The venerable and much-loved EXACTLY LIKE YOU:

The tender THESE FOOLISH THINGS:

To close, a song about bedding (and so much else): MAKE ME A PALLET ON THE FLOOR:

I look forward to future appearances by this trio: a very generous outpouring of creative melodic improvised music.

May your happiness increase!

“THANK YOU . . . FOR THAT”: LIPS PAGE, CENTER STAGE (1944)

The advertisement shows that musicians were always trying to make an extra few dollars, and it also offers some unusual pictures of one of my heroes, Hot Lips Page, someone who couldn’t help swinging, no matter what the context.

Lips and Eddie Condon admired each other tremendously as people who could play Hot without any artifice, and the moments when Lips performed at Eddie’s concerts are magical.  (Dan Morgenstern had the wondrous experience of seeing Lips sit in at Eddie’s club on Tuesday nights, something I can only imagine.) These cosmic collaborations took place not only at the 1944 Town Hall and Ritz Theatre concerts but on the television series, “Eddie Condon’s Floor Show” of 1948-50.  Photographs show a trio performance by Lips, James P. Johnson, and Zutty Singleton, which I wouldn’t mind hearing.  And before anyone writes in to inquire about the kinescopes of the Floor Show, I am afraid that they no longer exist, unless duplicate and triplicate sets were made.  I feel your pain: it’s been mine for decades.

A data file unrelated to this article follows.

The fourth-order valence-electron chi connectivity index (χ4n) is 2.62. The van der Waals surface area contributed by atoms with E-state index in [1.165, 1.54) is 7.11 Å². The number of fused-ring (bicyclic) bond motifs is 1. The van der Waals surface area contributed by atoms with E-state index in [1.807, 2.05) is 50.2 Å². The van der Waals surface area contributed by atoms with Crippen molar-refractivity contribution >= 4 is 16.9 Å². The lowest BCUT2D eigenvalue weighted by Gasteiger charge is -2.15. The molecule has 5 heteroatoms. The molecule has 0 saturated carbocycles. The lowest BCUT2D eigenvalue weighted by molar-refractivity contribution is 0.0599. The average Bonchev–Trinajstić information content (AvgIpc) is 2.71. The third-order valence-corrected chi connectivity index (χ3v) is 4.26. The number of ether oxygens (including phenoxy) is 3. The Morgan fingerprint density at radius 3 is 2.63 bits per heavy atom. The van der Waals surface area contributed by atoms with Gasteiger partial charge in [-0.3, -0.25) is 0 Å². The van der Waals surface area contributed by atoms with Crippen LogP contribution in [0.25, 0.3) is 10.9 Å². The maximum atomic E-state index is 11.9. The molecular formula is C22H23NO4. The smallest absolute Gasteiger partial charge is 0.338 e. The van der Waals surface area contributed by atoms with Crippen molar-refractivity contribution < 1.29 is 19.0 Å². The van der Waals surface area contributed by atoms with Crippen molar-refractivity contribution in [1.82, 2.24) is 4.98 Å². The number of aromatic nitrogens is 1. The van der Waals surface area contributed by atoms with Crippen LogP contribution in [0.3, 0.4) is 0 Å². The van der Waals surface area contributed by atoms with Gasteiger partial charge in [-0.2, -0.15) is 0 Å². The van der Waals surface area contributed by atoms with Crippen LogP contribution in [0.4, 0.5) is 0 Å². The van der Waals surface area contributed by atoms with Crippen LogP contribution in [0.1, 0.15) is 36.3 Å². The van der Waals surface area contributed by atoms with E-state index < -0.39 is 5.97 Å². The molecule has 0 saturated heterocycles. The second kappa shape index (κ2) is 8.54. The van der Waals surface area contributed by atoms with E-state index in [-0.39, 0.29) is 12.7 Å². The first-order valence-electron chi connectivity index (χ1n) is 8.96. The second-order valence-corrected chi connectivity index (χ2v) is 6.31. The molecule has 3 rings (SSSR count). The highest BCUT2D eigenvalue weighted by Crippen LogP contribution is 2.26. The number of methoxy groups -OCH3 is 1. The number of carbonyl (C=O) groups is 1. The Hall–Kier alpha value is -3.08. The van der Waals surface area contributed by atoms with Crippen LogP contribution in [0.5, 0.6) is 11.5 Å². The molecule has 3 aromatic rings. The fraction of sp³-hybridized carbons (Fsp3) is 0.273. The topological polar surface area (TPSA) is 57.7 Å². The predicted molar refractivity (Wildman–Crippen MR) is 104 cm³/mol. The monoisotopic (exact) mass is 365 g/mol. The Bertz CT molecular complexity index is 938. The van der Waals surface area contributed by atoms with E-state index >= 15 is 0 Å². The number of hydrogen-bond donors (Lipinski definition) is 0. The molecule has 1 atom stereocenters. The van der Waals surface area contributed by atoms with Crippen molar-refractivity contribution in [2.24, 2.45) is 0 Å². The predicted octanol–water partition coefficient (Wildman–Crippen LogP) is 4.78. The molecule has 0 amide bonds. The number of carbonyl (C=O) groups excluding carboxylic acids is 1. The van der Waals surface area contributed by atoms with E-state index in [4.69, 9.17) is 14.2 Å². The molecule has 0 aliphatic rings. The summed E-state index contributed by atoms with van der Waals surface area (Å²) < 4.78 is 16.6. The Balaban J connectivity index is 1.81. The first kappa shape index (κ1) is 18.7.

But we do have uplifting evidence (a recording I’ve loved for forty years).

To call that a live performance would be a gross understatement.  It’s from a June 24, 1944 broadcast at Town Hall in New York City.  Supporting Lips are Bobby Hackett, Max Kaminsky, Pee Wee Russell, Ernie Caceres, Gene Schroeder, Eddie Condon, Bob Haggart, Joe Grauso.  I admire Haggart’s powerful support, but for me Lips is the whole show.  Yes, there is some admiration for Louis evident, but Lips is playing Lips, and you could ask any trumpet player what a heroic accomplishment his playing is, chorus upon chorus, each one building on the predecessor so when the performance ends, one has the sense of a completed creation rather than a series of phrase-length ideas offered to us.  Marc Caparone, who knows about such things from experience, calls Lips “Atlas,” and although that name might not have sold colas (“Royal Crown Cola . . . when you feel the weight of the world on your shoulders,” perhaps?) it’s more than accurate.

One more piece of jazz minutiae.  The opening phrase of Lips’ CHINATOWN solo, the fanfare over Grauso’s drums, a syncopated bounce back and forth over two notes, sounds familiar because it’s the device Lester used to begin the issued take of SHOE SHINE BOY.  I suspect it was in the air in Kansas City, and (not surprisingly) I think it probably appears on a Louis recording c. 1927.  You are free to disagree in the privacy of your own homes, but Louis seems to be the root of all good things.

But back to Mister Page Play CHINATOWN again.  It’s monumental.

May your happiness increase!